I am a little late in jumping on the Hourglass bandwagon, but really, it has been in my queue for a long, long time. The new Rowan Lima appeared at my lys, one squeeze and I knew it had to be mine. How difficult could it be to find a pattern to compliment this heathery softy stuff? First I tried Seneca, but the delicate cables of Seneca looked clumsy in this yarn and so Lima was stuffed away in the basket. A few other projects were started and finished and Lima was still in the basket waiting for the perfect pattern. Hourglass came to mind, and thus a new project was born. A fast project. Love it. Love it. And may make it again. The fit is perfect and made no mods except to add a few inches in length.
The chunky key necklace is from The Powell Girls. They will be having a trunk show with us, Cover Story, for our Shop By Candlelight event.
The details: 8 skeins of Lima by Rowan in color Peru. Hourglass Sweater in XS from the Last Minute Knitted Gifts by Joelle Hoverson. Knit in the round from the bottom up with bell sleeves and flattering wide neckline.
This is a simple sweater, knit from the top-down with chunky yarn so it goes fast. Details are the bell shaped sleeves, seed stitch borders and large cowl. This is a particular favorite of my husband who loves the Audrey Hepburn look. Frances Revisited is a free Ravely download. The yarn is RYC Soft Tweed in Thistle. This was a nice break from some of the more complicated patterns and tiny-needle projects I have in my work basket right now.
Oh look! Another white sweater. Hee hee. I think I see some color in my future, but for now I offer up one more white. This is a beauty, Lily by Marnie MacLean knit in RYC Cashcotton DK. I started it way back in January, planned to have it be my Easter sweater, but I got bogged down with all the changes I had to make to this lovely pattern because of the yarn being a different gauge. My stitch count, decreases and increases, just about everything was different and I had to wing it. I took no notes so could never recreate it thank goodness. If I were to make it again, I would make sure my gauge was spot-on and just follow the pattern as it was written. The lace pattern I did follow.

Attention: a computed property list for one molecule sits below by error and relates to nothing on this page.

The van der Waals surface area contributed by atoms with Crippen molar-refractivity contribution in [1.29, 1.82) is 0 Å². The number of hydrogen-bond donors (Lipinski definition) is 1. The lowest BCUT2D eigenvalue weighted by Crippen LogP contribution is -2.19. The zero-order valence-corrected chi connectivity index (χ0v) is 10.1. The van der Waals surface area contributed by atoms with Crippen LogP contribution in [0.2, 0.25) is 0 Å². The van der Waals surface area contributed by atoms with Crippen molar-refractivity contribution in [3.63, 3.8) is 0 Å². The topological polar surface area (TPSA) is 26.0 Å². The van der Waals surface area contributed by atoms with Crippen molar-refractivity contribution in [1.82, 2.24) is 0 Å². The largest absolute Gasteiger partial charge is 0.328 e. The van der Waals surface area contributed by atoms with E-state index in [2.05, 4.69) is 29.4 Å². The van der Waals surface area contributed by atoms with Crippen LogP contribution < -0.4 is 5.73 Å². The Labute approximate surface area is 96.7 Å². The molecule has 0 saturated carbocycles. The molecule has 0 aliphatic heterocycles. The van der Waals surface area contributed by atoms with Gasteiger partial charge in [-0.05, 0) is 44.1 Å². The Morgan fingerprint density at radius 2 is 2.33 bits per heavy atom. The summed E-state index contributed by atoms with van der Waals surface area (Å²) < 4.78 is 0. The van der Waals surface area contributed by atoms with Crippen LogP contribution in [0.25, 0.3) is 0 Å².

I took it out of hibernation a few nights ago and added a few more pattern repeats to the yoke, all the while trying to speed up the decreases. Then lastly, k2tog (twice), p2 and that drew the yoke in to get a k2p2 rib started for the neckline. The cashcotton is nice and soft to knit with. Mostly cotton with a little cashmere and a little bit of bunny too. I hope it holds up well. Raveled.
This will be going to Australia with me in November. Perfect for their spring. See you next time with some color!
While simultaneously working on 5 projects, I just happen to finish one! Seneca, by Brooklyn Tweed, is LOVELY! The directions for the pattern itself is graceful and flowing; just plain ole' reading necessary here, no arduous deciphering of cryptic directions necessary. The single pattern was downloaded from Ravelry, a very nice option if you don't want to purchase the whole book, and I didn't. Jared was nice to his fans to allow this option. Thank you!
This was knit in the round (yippee!) from bottom up, then sleeves and body were joined at the yoke and knit in the round with cables and decreases until the end. I eliminated the last row of yoke cables to make a more fitted sweater which suits me. The hem and neckline trim are 2 rows of purls and 2 rows of knit, then the 2 rows of purls again. The hem lays flat and is a technique I will use again.